7

I have noticed that some South Korean/North Korean given names use the letter 漢 (e.g. 漢宰, 漢率). This seemed a bit odd to me, since 漢 is usually strongly linked to the Han dynasty of China. Why do these names use 漢 instead of 韓 etc.?

It may just be a matter of preference, but is there any other Korean meaning to 漢, or some nuance/image that the character holds?

  • 3
    Don't forget that the river passing through Seoul, Han River is also written as 漢江 in Hanja, not to mention many years ago the city itself was called 漢城. If you want to, feel free to incorporate this into the question if you want :-) – busukxuan Feb 20 '17 at 6:30
  • Thank you for the comment! I did not know about the name 漢城. Since Seoul was called by that name for such a long period of time, I can imagine that 漢 is much more familiar to Korean people than I imagined. – Azai Feb 20 '17 at 14:33
  • 1
    It was only the official name of Seoul several centuries ago though. Not sure if it remained in colloquial use after that, so maybe the name isn't really that familiar to native speakers. Anyway, it could be related. Wikipedia in particular said the name of the city (or perhaps another city that was once positioned at the same location as Seoul anyway...), 한성, meant "vast city", but I couldn't find anything similar in dictionaries. – busukxuan Feb 20 '17 at 14:39
  • 1
    漢城 only stopped being used in mainland Chinese media in 2005! But I can imagine Korean names, especially from name books, would even pre-date the Second World War, and 漢 for Koreans would be better known as river through Seoul more so than that old Chinese dynasty around the time of the 고구려. – Michaelyus Feb 20 '17 at 16:08
  • 1
    Going in the other direction, apparently 韓 is the 27th popular family name in China! See en.wikipedia.org/wiki/List_of_common_Chinese_surnames – jick Jun 14 '17 at 23:03
3

Well..

  1. I think only the person, who gave the name, knows the answer.
  2. 漢 has a lot of other meanings.
  3. As a native Korean, it's not odd to me at all. It's because we don't care about Hanja names much. Most people have Hanja names, though. Namely, we don't care whether he writes his son's name with 漢 or 韓. We are just concerned that his name is '한' which is a Korean letter.
  4. Here is Link that can help you. A person asked a similar question to yours.
| improve this answer | |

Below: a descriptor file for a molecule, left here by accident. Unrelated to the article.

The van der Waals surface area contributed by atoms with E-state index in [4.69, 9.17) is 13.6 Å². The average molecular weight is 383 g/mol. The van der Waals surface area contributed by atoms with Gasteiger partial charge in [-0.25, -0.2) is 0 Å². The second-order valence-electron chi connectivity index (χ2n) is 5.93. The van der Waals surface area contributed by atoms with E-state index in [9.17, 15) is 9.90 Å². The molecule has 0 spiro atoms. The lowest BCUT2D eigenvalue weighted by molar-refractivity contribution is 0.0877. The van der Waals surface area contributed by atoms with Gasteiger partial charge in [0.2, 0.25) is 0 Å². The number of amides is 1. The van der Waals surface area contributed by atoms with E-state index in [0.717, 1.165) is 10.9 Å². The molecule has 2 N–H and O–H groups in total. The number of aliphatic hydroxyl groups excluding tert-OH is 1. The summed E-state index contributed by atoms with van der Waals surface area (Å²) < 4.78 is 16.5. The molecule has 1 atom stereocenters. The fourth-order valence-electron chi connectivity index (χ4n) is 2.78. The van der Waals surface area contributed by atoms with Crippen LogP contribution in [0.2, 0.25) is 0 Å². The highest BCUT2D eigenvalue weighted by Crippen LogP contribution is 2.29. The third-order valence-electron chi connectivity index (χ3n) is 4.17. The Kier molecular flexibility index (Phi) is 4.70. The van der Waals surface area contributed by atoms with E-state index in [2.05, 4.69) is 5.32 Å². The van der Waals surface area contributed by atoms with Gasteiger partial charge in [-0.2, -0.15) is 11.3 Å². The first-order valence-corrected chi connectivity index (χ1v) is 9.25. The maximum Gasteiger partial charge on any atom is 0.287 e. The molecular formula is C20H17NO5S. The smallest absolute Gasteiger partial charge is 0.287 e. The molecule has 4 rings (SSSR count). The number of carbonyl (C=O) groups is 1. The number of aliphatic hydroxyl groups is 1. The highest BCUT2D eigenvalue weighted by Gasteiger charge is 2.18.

• Thanks for the insight! (3) is especially interesting to me. I do not have in-depth knowledge on Korean culture, so I was always curious to how much Korean people emphasize Hanja (if it is only a historical thing, or if young people care about it as well). – Azai Feb 20 '17 at 14:42
  • 1
    @Azai Hanja is important because 70% of Korean words consists of Hanja. These kinds of words are called 한자어. Namely, 70% of Korean words is 한자어 such as 생일(生日), 국가(國家) or 대한민국(大韓民國). On top of this, nowadays China power is super strong in Korean economy. However, when it comes to names, we don't care about mandarin meaning not much. For example, my mandarin name has meaning of "be the best in the universe." but who cares about the meaning? That kind of thing. – Ting Choe Feb 20 '17 at 15:00
  • Thank you for the follow up! It is nice to hear insight from a native Korean speaker. It is very interesting that while Hanja is important, it is not emphasized as much when it comes to names. – Azai Feb 21 '17 at 1:02
  • 1
    The gentry in Korea used to study the classics, e.g. the Analects (Confucius), which was learning to function in that language if to a limited extent. 'Studying hanja,' on the other hand, often means connecting some complex arbitrary symbol to something you already know how to spell. (E.g. connecting 生日 to 'birthday.') In that form, the work is utterly uninspiring, and naturally the interest has declined, apart from sporatic campagins to go 'pure' hangul, notably a five year project from 1968. Till '68 movie credits (cast and staff names) are in hanja; from '69 hangul. @Azai – Catomic Feb 21 '17 at 12:36

Your Answer

By clicking “Post Your Answer”, you agree to our terms of service, privacy policy and cookie policy

Not the answer you're looking for? Browse other questions tagged or ask your own question.